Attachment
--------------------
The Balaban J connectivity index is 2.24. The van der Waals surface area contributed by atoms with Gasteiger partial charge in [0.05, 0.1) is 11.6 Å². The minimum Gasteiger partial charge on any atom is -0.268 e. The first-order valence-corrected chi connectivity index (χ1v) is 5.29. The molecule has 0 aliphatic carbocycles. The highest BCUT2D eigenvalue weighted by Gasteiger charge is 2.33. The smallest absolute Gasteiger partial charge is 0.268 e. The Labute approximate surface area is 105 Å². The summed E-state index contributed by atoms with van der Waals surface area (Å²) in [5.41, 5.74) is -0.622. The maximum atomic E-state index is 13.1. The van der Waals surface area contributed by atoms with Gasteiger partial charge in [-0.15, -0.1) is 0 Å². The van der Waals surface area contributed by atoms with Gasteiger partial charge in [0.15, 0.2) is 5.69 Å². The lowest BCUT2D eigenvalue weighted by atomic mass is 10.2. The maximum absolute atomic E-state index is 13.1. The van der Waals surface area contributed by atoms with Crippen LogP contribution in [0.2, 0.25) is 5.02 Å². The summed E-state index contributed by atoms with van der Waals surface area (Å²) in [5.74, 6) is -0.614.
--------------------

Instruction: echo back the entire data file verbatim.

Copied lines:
The Balaban J connectivity index is 2.24. The van der Waals surface area contributed by atoms with Gasteiger partial charge in [0.05, 0.1) is 11.6 Å². The minimum Gasteiger partial charge on any atom is -0.268 e. The first-order valence-corrected chi connectivity index (χ1v) is 5.29. The molecule has 0 aliphatic carbocycles. The highest BCUT2D eigenvalue weighted by Gasteiger charge is 2.33. The smallest absolute Gasteiger partial charge is 0.268 e. The Labute approximate surface area is 105 Å². The summed E-state index contributed by atoms with van der Waals surface area (Å²) in [5.41, 5.74) is -0.622. The maximum atomic E-state index is 13.1. The van der Waals surface area contributed by atoms with Gasteiger partial charge in [-0.15, -0.1) is 0 Å². The van der Waals surface area contributed by atoms with Gasteiger partial charge in [0.15, 0.2) is 5.69 Å². The lowest BCUT2D eigenvalue weighted by atomic mass is 10.2. The maximum absolute atomic E-state index is 13.1. The van der Waals surface area contributed by atoms with Crippen LogP contribution in [0.2, 0.25) is 5.02 Å². The summed E-state index contributed by atoms with van der Waals surface area (Å²) in [5.74, 6) is -0.614.